COUNCILLORS do not have the power to refuse planning permission for drive-thru outlets on climate change grounds, according to a senior councillor.

A controversial drive-thru for Burger King and Starbucks in the west of the city is under construction, despite a strong community campaign to halt it.

Another application for a drive-thru, on the other side of the River Clyde, in Ibrox, has attracted a petition to stop it being approved.

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Kenny McLean, convenor for Neighbourhoods, Housing and Public Realm, said currently there are no “tools” to refuse but that is expected to change with a new city development plan.

In an exclusive interview with the Glasgow Times, Mr McLean spoke about the challenges facing the city and its neighbourhoods and the impact of climate change and the pandemic.

Glasgow Times:

Asked how the growth in drive-thrus fits with meeting climate change objectives, he said it can’t be used as a reason to refuse.

Mr McLean said: “We don’t have the tools in the development plan. We can’t say no to it.

“The world has changed since the last development plan.

"If we don’t have a reason to say no, a developer would appeal and would win. We have to address this. The new plan will give us powers.”

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He said the new plan would allow other considerations to be taken into account, adding: “It is two years away. It will take into account climate change and the pandemic.”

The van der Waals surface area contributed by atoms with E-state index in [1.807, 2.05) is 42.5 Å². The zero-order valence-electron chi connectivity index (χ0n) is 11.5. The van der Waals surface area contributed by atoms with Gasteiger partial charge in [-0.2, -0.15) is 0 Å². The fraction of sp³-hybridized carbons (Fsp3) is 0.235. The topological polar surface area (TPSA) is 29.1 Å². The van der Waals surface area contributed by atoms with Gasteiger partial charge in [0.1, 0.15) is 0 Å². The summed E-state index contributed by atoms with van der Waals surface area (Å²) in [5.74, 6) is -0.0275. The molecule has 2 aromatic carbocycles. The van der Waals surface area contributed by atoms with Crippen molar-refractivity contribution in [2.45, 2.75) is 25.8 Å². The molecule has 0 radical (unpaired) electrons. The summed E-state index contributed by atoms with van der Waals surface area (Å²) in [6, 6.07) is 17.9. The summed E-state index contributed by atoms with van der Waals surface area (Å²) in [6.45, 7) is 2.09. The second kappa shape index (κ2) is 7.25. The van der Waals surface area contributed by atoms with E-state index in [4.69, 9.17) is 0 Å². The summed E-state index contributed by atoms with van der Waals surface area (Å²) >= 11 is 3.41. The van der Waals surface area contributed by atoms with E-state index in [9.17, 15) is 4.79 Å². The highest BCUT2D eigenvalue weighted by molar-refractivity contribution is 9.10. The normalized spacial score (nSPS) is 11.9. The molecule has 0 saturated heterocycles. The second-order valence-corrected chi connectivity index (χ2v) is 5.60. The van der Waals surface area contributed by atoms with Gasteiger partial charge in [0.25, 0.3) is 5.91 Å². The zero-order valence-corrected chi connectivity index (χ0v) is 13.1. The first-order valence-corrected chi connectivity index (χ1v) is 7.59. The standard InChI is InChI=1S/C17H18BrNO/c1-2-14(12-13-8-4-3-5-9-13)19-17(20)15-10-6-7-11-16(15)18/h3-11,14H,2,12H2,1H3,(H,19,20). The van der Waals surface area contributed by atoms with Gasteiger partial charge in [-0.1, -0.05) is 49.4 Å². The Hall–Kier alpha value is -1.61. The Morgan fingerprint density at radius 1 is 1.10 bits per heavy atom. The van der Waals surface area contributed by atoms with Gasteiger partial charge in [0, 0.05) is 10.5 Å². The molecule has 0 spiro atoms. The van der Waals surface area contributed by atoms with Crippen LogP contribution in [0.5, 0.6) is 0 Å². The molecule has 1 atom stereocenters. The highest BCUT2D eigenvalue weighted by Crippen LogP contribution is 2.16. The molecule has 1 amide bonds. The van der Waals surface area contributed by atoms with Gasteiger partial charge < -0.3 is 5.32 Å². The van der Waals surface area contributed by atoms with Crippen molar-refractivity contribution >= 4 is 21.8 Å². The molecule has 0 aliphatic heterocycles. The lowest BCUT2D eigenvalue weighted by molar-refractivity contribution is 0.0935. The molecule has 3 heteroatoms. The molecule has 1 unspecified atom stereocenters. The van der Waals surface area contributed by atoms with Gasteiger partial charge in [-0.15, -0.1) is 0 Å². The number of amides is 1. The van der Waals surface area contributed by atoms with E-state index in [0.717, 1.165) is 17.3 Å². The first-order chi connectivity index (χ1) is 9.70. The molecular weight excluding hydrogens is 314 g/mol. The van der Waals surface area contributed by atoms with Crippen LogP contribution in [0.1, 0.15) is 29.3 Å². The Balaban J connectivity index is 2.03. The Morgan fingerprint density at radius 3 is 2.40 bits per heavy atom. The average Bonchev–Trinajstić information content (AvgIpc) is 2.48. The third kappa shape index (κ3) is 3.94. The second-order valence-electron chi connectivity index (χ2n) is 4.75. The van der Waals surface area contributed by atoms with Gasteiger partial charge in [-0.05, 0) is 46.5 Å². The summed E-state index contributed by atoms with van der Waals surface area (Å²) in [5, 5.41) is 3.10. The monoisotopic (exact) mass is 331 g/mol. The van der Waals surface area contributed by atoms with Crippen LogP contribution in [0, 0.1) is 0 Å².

The councillor said he wants a mix of social, private and mid-market rent properties and for social housing to be seen as desirable once more.
The council doesn’t build houses but does give approval and sells land to developers.
The sale of a plot of land at Collina Street in Maryhill to a developer has been suspended as local people want it used for social housing.

Glasgow Times:
Mr McLean said there are seveal projects across the city, like the Meat Market in Gallowgate and at Wyndford, that are helping the council achieve its goals.
He said: “The challenge is to deliver the right mix. In the past I don’t think we have had the right mix. For a long time social housing wasn’t a priority. We weren’t building enough units.

"The private rented sector has mushroomed, maybe because there is not enough affordable, not just social, housing. 
“A problem Glasgow has had is the city didn’t have an affordable housing policy. We couldn’t say to a private developer you have to give us a proportion of affordable homes. 
“I don’t believe in rebuilding the schemes of the past with one type of tenure. Or big estates of private housing.”
The plan is for 6500 new affordable homes, with 70 percent social housing by 2027.
Mr McLean pointed to a development in Anderston at St Vincent Street as an example to follow.

Glasgow Times:
He added: “Anderston is a mix of social, mid-market and private. You can’t tell the difference. The quality is superb. Social housing should not be a choice of last resort. No type of tenure should be seen as better than another. We are doing a lot to bring social housing back as a desirable choice.”
The 20-minute neighbourhood concept will, he said, be a feature in coming years.
Mr McLean added: “The development plan will reflect that. It’s not a new concept. It is a theory that’s been a thing since 1961 in America. 
“Having everything within 20 minutes as we bring new projects on stream is common sense. We don’t want people jumping in cars for great distances to get what they need.”